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Response to Osgood & Hinshaw, “The Aesthetics of Editing”

“Where did the soda go?” (via Reddit)

Ah, physical continuity! This week we’re discussing chapter 8 of Ronald Osgood and M. Joseph Hinshaw’s Visual Storytelling, and as they point out, some of the best editing doesn’t draw attention to itself. In the popular GIF above, the scene’s physical continuity isn’t maintained; the soda clearly disappears from the frame. Osgood and Hinshaw say that “the audience probably isn’t thinking about production techniques unless there are technical problems, misuse of technique, or the edit has been created to draw attention to the technique.” There’s a technical problem obviously in this scene, but let’s think about the circumstances surrounding it. The creators of the commercial obviously didn’t want soda spilling all over the guy, but the better idea would have been to forego the soda entirely. Most 30 second commercials are whittled down from 6-7 hours of footage; the idea being that the editor picks the best scenes to tell the intended story. Perhaps the editors of this commercial didn’t have a scene to work with where the man didn’t have the soda, or perhaps the soda scene was the best way to start but it ended badly, and the scene where he didn’t have a soda ended better, and that’s why they chose this combination of scenes. I guess without interviewing the actual editor there’s no way to tell.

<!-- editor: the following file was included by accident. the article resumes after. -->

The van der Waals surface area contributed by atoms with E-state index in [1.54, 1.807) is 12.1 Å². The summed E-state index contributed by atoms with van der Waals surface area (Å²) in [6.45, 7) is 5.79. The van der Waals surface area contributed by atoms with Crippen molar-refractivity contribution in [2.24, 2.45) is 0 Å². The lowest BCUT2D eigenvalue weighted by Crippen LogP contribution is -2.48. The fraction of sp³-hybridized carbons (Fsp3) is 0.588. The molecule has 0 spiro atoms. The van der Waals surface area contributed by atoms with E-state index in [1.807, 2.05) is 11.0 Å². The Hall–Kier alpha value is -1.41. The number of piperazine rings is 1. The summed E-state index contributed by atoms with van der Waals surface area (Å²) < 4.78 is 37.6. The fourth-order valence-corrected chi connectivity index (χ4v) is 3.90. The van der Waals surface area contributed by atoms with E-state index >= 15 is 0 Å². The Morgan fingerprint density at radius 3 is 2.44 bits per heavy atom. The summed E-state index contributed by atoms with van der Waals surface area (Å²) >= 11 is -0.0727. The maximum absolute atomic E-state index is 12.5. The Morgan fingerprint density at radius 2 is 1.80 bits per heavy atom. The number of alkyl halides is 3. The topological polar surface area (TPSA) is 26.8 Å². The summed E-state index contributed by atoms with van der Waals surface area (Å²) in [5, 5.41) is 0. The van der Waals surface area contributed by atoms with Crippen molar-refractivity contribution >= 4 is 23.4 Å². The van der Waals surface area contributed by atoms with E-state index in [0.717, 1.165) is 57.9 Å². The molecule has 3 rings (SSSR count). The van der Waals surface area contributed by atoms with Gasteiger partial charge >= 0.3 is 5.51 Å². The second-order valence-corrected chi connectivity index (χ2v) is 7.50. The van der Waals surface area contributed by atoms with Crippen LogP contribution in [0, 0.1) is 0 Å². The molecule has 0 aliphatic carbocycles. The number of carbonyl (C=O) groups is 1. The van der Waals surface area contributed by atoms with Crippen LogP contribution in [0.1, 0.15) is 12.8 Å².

Another job of the editor is to choose “when each edit should occur,” and the book points out that there is no gold standard in terms of shot length. Whatever pace a video has, it should be consistent with the mood and purpose of the video. Action packed music videos might have a quicker pace than the slow, panning shots of nature documentaries for example.

As important as choosing the right scenes and their duration is, changing the order of shots is also the editor’s role. To most clearly communicate what the video’s intentions are, manipulating timing and re-arranging scenes is essential. In Visual Storytelling, the authors discuss a photographer and a subject, and how if the photographer is shown first, the subject is presumed to know that she is being photographed. Indeed, providing a scene of explanation beforehand gives greater context to the videos that we watch.

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